NOAA-11 8/24/92 5: 16 AM EDT Infrared data Hurricane Andrew
FLORIDA BUILDING CODE The Florida Building Code is the central piece of the new building code system. This single statewide unified code is developed and maintained by the Florida Building Commission. The Code is enforced by local jurisdictions and certain state agencies which may, under certain strictly defined conditions, amend requirements to be more stringent.
LOCAL EFFECTS OF THE NEW BUILDING CODES • Coastal communities are now required to establish a windborne debris line. • Plans Examiners have a list of items that are considered minimum requirements that must be reviewed. These include check lists, details, and specific documentation. • The minimum number and types of inspections for a structure are specified in the Code. • Products used in construction must meet the new standards required in the Code. • There also new requirements for termite protection.
CONTRACTOR LICENSING Contractor Licensing maintains a data base of all contractors licensed by Florida Statute 489 Part I & II that are active in the county or any cities within the county that have entered into inter -local agreements. Contractor Licensing’s investigator research‘s the resources in which individuals advertise trades which require the proper licensure to perform and individuals who are not properly licensed are issued a citation.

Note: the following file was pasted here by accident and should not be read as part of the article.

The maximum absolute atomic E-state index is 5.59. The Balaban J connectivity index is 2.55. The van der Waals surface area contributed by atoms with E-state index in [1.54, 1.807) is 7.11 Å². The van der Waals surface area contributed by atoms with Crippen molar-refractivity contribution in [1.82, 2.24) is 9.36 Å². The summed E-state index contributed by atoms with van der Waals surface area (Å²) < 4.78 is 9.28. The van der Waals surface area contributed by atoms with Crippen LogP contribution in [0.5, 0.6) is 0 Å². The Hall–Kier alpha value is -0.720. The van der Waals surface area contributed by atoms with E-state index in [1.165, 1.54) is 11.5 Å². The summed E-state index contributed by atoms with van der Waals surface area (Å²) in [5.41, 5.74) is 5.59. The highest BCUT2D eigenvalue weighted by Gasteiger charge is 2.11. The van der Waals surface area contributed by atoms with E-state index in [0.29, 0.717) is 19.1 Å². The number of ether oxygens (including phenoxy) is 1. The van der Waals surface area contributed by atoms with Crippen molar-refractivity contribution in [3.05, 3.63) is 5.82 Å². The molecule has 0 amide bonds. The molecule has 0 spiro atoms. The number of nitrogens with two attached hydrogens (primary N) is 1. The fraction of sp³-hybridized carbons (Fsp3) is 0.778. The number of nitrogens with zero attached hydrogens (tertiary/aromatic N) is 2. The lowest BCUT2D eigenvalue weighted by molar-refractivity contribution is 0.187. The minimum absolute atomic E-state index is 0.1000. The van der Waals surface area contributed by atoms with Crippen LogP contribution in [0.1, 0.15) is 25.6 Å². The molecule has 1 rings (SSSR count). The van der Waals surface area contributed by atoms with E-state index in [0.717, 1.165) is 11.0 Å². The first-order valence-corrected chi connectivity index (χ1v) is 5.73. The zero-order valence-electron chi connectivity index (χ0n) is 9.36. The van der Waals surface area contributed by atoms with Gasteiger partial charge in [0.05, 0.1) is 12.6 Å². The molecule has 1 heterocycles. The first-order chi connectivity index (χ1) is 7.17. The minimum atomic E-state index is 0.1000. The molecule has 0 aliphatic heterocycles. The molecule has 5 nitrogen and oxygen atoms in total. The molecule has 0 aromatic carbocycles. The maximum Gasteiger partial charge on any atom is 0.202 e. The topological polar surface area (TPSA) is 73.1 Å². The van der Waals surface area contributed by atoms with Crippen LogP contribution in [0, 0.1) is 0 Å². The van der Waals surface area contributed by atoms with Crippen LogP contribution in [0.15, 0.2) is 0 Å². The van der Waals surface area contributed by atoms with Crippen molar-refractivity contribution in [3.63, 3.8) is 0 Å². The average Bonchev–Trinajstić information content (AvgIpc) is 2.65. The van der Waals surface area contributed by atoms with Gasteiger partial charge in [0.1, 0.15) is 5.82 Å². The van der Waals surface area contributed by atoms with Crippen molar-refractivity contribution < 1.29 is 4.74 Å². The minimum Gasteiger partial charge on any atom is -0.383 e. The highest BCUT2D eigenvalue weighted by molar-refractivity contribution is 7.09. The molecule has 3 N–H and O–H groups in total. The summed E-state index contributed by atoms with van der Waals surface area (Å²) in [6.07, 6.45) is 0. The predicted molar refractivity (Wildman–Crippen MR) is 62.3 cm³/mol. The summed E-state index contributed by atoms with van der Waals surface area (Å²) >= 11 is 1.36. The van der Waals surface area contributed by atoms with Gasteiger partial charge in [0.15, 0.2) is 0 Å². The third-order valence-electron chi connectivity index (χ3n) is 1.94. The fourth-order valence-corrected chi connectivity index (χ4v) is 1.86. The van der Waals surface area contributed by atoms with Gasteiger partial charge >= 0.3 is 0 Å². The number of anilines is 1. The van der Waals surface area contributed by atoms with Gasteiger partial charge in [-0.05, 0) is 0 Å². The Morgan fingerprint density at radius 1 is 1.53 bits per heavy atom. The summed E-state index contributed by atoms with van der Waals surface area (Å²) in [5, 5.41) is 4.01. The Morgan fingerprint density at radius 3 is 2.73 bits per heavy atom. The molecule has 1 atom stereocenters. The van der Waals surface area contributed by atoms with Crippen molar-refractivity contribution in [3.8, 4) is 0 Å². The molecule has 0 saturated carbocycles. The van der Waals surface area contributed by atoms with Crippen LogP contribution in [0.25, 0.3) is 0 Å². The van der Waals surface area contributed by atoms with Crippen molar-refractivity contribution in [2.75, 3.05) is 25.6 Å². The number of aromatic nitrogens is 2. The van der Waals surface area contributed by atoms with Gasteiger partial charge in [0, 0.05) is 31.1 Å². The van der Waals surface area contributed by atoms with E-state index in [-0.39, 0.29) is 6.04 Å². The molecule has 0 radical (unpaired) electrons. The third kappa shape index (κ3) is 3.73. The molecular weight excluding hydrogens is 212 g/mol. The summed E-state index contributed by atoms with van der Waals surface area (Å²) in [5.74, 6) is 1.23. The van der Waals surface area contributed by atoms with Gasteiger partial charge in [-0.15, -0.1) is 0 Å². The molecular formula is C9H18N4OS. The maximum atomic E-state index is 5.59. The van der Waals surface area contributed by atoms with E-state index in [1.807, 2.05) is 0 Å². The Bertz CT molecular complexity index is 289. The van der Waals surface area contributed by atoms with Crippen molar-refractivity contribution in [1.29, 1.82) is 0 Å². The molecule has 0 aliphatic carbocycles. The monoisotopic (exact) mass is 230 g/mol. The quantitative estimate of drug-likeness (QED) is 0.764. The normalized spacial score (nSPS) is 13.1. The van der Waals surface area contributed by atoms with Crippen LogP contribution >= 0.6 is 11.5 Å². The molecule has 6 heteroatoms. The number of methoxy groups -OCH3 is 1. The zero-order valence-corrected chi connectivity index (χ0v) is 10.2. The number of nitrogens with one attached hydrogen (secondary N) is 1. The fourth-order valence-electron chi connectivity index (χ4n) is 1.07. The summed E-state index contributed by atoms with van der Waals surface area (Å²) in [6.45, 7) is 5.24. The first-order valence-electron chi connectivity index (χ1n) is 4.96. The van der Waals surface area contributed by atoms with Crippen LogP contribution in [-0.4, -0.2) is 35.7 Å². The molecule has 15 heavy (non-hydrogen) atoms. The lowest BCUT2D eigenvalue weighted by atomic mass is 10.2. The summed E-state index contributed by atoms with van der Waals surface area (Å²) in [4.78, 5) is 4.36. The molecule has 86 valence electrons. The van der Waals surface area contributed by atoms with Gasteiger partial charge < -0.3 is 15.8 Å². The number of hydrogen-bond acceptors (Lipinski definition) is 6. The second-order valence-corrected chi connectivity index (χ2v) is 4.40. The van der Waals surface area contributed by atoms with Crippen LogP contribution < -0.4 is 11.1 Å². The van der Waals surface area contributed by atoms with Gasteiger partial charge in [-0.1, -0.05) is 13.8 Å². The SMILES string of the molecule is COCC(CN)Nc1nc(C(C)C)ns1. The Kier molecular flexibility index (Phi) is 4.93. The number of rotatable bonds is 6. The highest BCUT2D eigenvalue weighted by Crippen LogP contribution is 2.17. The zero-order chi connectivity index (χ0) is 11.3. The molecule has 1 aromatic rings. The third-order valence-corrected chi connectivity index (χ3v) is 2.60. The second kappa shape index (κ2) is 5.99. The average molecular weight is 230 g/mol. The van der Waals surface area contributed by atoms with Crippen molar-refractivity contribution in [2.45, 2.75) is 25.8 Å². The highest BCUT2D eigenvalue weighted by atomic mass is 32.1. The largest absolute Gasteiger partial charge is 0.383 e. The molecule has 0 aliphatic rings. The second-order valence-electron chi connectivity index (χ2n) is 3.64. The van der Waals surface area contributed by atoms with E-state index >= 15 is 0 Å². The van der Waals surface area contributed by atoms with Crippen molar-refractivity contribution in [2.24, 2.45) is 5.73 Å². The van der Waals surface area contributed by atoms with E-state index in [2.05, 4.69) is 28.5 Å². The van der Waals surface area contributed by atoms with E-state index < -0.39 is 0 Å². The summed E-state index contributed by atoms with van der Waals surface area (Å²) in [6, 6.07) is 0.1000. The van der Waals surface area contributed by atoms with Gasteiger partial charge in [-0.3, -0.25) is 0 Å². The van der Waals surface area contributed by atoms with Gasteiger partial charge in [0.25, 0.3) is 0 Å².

Contractor Licensing & Construction Appeals Board The Contractor Licensing & Construction Appeals Board (CLCA) is a regulatory board. The board conducts hearings on building code appeals; requests appealing the building official’s decision, contractor licensing decisions, declare buildings as unsafe & dilapidated. The CLCA also conducts hearing s for cities that have an interlocal agreement with Volusia County for Contractor Licensing services. The CLCA also hears citations which have been contested by unlicensed individuals. There are 13 members on the board, 10 contractors from the construction trades and 3 citizens with businesses not related to construction.